When Mariposa Capital founder Martin Franklin revealed in September that he intends to list a $750 million blank-check company on the London Stock Exchange, it raised the possibility that special-purpose acquisition companies were making a comeback in the UK.
But the reality is that the SPAC mania that has taken the US market by storm faces several obstacles in the UK, such as a less flexible regulatory framework for investors, a lack of incentives and an unsavory reputation created by some notable, ill-fated deals years ago.
SPACs have played a big role in reviving the US market for initial public offerings. So for the sluggish London IPO market, which hasn't seen a single SPAC listing this year, a comeback would be a welcome development.
Overall new listings have floundered in the UK while the US IPO market has boomed—bolstered by SPAC activity. In the US so far this year, over 100 SPAC IPOs have raised more than $37 billion, according to PitchBook data. That includes what is believed to be the largest SPAC IPO on record: Bill Ackman's Pershing Square Tontine Holdings, which raised $4 billion in July.
The exuberance that the SPAC boom has brought to the US market—and its failure to catch on with Brits—is a case study in the contrasts today between two of the world’s leading financial markets, even though the US and the UK both have encouraged innovation by free-wheeling investors.
It was perhaps unsurprising that the London Stock Exchange is said to be looking at ways to entice SPACs to the UK.
But while Mariposa Capital and other sponsors hope to spread the trend to London, some industry observers are skeptical that SPACs will appeal to UK investors.
"In these turbulent times, there's potentially a big market for SPACs in the UK and we are seeing increasing demand for them from the sponsor side," said Paul Amiss, a partner at law firm Winston & Strawn. "There is a question of whether public investors in the UK want SPACs and I don't see them beating the drum to bring them back," he added. "It's a model that UK investors aren't really that confident in at the current time."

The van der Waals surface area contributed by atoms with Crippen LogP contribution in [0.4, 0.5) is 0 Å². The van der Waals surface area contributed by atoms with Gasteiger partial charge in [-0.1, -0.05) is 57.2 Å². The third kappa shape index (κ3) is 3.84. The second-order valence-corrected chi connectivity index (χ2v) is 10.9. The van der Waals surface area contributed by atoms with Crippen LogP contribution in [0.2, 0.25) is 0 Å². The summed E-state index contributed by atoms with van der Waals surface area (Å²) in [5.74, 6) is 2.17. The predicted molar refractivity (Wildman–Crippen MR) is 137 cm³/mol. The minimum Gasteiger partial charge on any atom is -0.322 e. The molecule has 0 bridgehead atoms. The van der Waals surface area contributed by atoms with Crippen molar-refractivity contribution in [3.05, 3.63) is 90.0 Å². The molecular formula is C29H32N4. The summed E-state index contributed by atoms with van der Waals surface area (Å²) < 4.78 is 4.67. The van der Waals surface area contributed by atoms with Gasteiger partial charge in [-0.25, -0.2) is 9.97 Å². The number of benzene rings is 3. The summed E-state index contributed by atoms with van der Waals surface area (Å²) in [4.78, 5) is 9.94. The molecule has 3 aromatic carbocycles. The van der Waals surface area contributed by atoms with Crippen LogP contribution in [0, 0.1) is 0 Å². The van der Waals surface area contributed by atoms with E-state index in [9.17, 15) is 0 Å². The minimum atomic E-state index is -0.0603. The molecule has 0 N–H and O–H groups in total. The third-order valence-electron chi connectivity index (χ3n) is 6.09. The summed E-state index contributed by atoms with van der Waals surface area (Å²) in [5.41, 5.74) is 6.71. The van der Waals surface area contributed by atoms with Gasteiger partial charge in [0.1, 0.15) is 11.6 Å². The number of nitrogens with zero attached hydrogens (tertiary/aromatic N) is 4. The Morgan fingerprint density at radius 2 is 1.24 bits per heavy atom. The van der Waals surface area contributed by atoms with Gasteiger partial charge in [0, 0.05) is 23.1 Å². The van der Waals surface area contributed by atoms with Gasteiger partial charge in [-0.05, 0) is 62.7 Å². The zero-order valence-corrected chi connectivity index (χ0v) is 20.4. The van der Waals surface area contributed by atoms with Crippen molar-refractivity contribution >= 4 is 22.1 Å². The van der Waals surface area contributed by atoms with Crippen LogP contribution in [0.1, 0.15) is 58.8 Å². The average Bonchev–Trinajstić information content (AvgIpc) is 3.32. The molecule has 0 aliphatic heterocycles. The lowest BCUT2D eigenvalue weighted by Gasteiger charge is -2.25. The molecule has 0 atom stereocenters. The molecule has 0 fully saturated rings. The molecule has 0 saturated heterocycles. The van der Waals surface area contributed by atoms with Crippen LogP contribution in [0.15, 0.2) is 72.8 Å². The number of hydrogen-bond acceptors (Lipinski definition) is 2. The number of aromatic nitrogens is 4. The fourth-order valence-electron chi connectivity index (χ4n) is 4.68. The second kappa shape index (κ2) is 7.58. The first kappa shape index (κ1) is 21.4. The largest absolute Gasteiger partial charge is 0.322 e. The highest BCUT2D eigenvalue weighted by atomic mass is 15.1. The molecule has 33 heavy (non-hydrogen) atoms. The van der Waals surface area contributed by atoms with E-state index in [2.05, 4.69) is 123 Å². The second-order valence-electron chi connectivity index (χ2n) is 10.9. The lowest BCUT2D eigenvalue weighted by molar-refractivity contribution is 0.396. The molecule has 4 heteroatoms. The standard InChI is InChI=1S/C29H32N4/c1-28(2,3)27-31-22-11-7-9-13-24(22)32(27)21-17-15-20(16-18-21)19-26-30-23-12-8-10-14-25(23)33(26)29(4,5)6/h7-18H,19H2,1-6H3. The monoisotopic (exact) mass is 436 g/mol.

Participating in UK-listed SPACs can indeed be riskier for investors. Unlike in the US, where shareholders can redeem their shares if they don't want to invest in the underlying target, UK deals don't come with an opt-out. When a UK SPAC makes an acquisition, its shares are suspended until a deal prospectus is published. For the sponsor of the blank-check company, that offers more certainty when negotiating deals, but it also means investors' capital is locked up for a longer period.
London's SPAC scene may still be struggling to overcome a stigma resulting from some high-profile blank-check blunders.
In 2010, Nat Rothschild's £700 million SPAC (around $906 million today), Vallar, went public in London with a goal of targeting Indonesian mining assets. Within two years—plagued by financial irregularities and lackluster returns—Vallar, now known as Asia Resource Minerals, was fined £4.65 million by regulators for breaching listing rules. Another was Gloo Networks, which raised £30 million in 2015 with a plan to buy media companies but never made a deal.
Not all SPACs have been failures, with notable exceptions like J2 Acquisition Ltd., which completed a $1.25 billion London IPO in 2017.
A source close to the London Stock Exchange said there are no rules preventing UK SPACs from being structured like their US counterparts. But Wall Street-style SPACs have surged in part as a response to a US-specific issue:the first-day price pop when a newly public stock starts trading. Many companies' shares are routinely underpriced in a bid to fuel interest in the stock, essentially leaving money on the table for the company going public.
In the UK, the IPO pop isn't really a phenomenon as London's price discovery process takes longer. Also, in the US, it is fairly common for companies going public to float 10% of their shares as opposed to in the UK where there is a minimum 25% free-float. By restricting the supply of available shares, there is a perceived positive indicator of market interest, which contributes to the IPO pop.
The uncertainty caused by the COVID-19 pandemic could still drive more SPAC activity in the UK. By selling itself to a SPAC, a company may not get as desirable a valuation as it would have through a standard listing, but a cash offer provides more certainty on pricing and avoids the administrative burden of a traditional IPO.
Winston & Strawn's Amiss thinks UK SPACs may need to replicate the US model in order to mitigate investor risk and build confidence in the model. Even then, the change will not be overnight, but only after a series of successful deals.
"If the UK decides that it wants a SPAC market there needs to be reform," he said. "There is an argument that it is not currently fit for purpose for those sponsors who are unable to bring a large amount of cornerstone backing to the table."